Run Like a Mother by Dimitry McDowell and Sarah Bowen Shea and The Barefoot Running Book by Jason Robillard: Two things are notable about these:
1) They’re both self-published, which means they don’t have as much street cred as anything from established publishing houses – but some independent authors are just as qualified to see their work in print as a lot of authors out there, and even have a good shot of being financially successful. I honestly believe that. Firmly, fervently, passionately believe it. And yes … that’s also a bit of foreshadowing.
2) I received a copy of Robillard’s book in the mail this week, and I’ll have a review posted here in the near future. Stay tuned.
Lore of Running by Tim Noakes: I looked at this in a bookstore once; it seemed awfully thick. Based solely on probability, there must be some good stuff tucked away in there.
Daniels' Running Formula by Jack Daniels: I actually have a fantastic story to share about an interaction between coach Jack Daniels and my friend Mike, but I can’t tell it, because all of the funny parts are rife with F-bombs. Here’s a hint: they didn’t come from Mike.
The Complete Book of Running by James Fixx: My dad had this book as well; I think he purchased it during the two weeks he tried to become a runner. It pretty much sat on the shelf and gathered dust after that, but it’s still kind of a nice memory.
Fixing Your Feet by John Vonhoff: Never heard of it, although my first impression is that it runs contrary to the barefoot philosophy that there’s nothing wrong with our feet just the way they are, thank you very much.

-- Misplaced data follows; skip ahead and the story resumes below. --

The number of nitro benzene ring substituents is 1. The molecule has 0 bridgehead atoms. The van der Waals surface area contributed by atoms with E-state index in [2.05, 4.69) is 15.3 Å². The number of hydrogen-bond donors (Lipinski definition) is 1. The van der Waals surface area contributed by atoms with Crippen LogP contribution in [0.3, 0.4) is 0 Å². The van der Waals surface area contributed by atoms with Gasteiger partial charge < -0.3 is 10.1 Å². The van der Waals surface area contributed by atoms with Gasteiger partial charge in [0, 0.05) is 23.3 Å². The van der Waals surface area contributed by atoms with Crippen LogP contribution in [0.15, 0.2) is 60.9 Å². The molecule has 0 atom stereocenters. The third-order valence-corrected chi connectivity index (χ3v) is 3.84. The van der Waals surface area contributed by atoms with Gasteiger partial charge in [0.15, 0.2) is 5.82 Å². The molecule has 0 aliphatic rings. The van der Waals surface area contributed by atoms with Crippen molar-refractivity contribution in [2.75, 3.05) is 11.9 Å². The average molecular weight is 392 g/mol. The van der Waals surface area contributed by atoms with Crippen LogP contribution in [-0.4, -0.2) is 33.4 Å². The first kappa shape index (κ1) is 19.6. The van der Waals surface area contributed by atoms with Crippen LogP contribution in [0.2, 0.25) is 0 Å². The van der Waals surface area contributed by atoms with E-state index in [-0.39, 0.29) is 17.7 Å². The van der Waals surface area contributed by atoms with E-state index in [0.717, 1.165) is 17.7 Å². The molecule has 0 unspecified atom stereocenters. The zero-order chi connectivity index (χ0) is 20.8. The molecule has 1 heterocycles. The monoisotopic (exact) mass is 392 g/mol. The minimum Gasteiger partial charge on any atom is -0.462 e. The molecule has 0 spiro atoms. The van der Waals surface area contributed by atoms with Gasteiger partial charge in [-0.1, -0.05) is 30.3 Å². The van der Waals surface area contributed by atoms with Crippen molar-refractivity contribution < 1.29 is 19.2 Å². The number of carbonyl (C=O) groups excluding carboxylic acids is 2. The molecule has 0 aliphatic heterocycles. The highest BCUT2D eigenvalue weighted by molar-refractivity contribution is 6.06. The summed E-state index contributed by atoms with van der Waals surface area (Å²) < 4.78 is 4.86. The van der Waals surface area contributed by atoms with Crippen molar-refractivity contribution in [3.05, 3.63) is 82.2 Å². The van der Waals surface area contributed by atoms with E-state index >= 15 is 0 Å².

What I Talk About When I Talk About Running by Haruki Murakami: This is the book that’s most intriguing to me, only because no fewer than three people mentioned to me that they thought I’d love it, as Murakami’s writing style is similar to mine (although since he’s the one with the mainstream publishing contract, I guess that means my writing is similar to his). From the Amazon review, it’s apparently about diary entries, reminiscences, life advice, pop culture references, all revolving around a lifelong habit of running. So … yeah. I think I should probably read that one someday.
As for you, you’re all set to get reading anything on these lists during the new school year – and best of all, there’s no test at the end of the semester. Feel free to share your thoughts on these or any other books in the comments below, and maybe we can start our own little discussion group.
August 31, 2010
*Or, more modestly, A Runner’s Fall Semester Reading Curriculum